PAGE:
There’s plenty of free family fun at this year’s Port Townsend film fest

PORT TOWNSEND — The fifth annual Port Townsend Film Festival today through Sunday features a number of family fun events.

And at a price that’s always nice for a family — free.

The no-cost deal is bettered by live music performed all day on Taylor Street.

This year, three movies will play at 7:30 p.m. at the downtown Taylor Street outdoor straw bale theater.

They are Spanish-language film “El Carro (The Car),” which screens tonight; the 3-D classic “It Came From Outer Space” runs Saturday; and The Beatles’ “A Hard Day’s Night” will be “workin’ like a dog” Sunday.

While straw bales will be available until they fill up, outdoor moviegoers are encouraged to bring whatever seating or reclining furniture they prefer, from a La-Z-Boy to an air mattress.

Blankets or warm clothes are also a wise choice to withstand whatever elements may come.

As if that wasn’t enough, each outdoor movie is followed by contests.

Joey Pipia, outdoor film event director and master of ceremonies, said, “People should know that no one ever loses.”

The annual trivia contest comes tonight after “El Carro,” at which three moviegoers are picked at random to answer questions about what they just saw.

Pipia said Saturday night’s space odyssey will be followed by a 3-D glasses contest. Participants will be those with specially marked 3-D glasses.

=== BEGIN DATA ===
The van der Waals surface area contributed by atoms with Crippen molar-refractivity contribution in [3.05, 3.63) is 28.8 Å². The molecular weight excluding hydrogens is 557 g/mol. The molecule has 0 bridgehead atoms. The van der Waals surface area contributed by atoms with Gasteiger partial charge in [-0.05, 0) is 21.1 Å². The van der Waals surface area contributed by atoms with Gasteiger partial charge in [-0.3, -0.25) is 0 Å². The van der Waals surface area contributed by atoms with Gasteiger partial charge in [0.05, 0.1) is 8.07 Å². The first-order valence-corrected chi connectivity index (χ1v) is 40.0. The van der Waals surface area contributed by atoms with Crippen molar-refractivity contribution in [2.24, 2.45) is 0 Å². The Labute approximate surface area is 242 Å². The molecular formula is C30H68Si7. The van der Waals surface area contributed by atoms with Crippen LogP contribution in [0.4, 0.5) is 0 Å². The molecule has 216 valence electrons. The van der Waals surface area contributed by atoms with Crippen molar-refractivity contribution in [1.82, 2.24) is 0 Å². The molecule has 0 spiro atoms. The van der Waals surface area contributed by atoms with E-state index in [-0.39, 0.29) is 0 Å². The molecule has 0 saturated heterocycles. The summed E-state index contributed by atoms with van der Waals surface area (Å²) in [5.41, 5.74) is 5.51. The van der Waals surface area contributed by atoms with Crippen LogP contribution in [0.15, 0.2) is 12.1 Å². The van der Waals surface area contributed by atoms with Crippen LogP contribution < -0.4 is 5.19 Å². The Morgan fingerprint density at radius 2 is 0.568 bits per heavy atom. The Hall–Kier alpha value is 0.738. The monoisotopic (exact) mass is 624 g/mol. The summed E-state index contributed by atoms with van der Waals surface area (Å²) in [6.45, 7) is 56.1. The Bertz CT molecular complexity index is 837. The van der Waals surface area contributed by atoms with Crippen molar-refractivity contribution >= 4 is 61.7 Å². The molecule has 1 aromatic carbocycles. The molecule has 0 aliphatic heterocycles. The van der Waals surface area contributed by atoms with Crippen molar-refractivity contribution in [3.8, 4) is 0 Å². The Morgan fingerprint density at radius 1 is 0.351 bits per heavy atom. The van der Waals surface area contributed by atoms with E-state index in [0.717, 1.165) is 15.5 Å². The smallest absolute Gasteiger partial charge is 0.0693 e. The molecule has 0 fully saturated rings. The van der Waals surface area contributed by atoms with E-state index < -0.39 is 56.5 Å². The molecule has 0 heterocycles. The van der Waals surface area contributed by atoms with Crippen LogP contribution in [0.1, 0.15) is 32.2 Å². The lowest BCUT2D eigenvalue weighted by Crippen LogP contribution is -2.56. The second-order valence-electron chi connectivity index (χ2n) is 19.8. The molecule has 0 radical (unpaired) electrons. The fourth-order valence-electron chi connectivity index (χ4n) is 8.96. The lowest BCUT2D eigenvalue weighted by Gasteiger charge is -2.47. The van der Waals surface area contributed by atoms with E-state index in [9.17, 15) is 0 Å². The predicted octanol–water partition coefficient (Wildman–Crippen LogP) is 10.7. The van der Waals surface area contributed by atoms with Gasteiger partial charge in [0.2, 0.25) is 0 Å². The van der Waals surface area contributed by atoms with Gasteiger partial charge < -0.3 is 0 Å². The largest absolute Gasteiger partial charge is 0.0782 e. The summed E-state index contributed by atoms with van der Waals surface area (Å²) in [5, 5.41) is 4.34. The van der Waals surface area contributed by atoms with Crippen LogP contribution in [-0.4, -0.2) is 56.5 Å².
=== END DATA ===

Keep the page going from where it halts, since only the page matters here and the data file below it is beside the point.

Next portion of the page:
To win, says Pipia, “All they have to do is wear their glasses and look cool.”

The audience picks the winner.

What Beatlemania movie at the film fest would be any fun without a Beatles costume contest?

Come dressed as a Beatle, or two, three or the entire Fab Four. Best dressed in Beatletown will be judged by the audience on Sunday.

“That’s living a dream,” says Pipia. “Who wouldn’t want to be a Beatle.”

Special emphasis is encouraged on The Beatles’ “Hard Days Night” period, says Pipia.

Other free attractions running throughout the event are the Drop-In Theatre and “Hollywood Classic Portraits Exhibit.”

A new venue to the festival, Digital Port Townsend’s Drop-In Theatre at 215 Taylor St. offers a casual 20-seat stop to see films of varying lengths and differing topics while waiting for other films to begin.

It is a screening room with an 8-foot screen and some standing room.

Exhibited at the Silverwater Cafe, 237 Taylor St., the black-and-white portraits of glamorous 1920s and ’30s stars were curated by Richard Miller and Irma Millard from the extensive collection of Sequim resident Bruce Paddock.

Festival Executive Director Peter Simpson says the Postal Service’s release today of a Garbo stamp coincides with the event, and he says it is likely to sell out here and nationwide.

And for those enamored with Debra Winger and “An Officer and A Gentleman,” her 1982 movie filmed in the Port Townsend area, a free tour of sites featured in the flick can be had by following the map that appears in the Friday/Saturday PDN, available on newsstands throughout the North Olympic Peninsula.

In addition, “O&G” fans can visit Fort Worden State Park’s headquarters, where there is information about the movie’s filming at that site.

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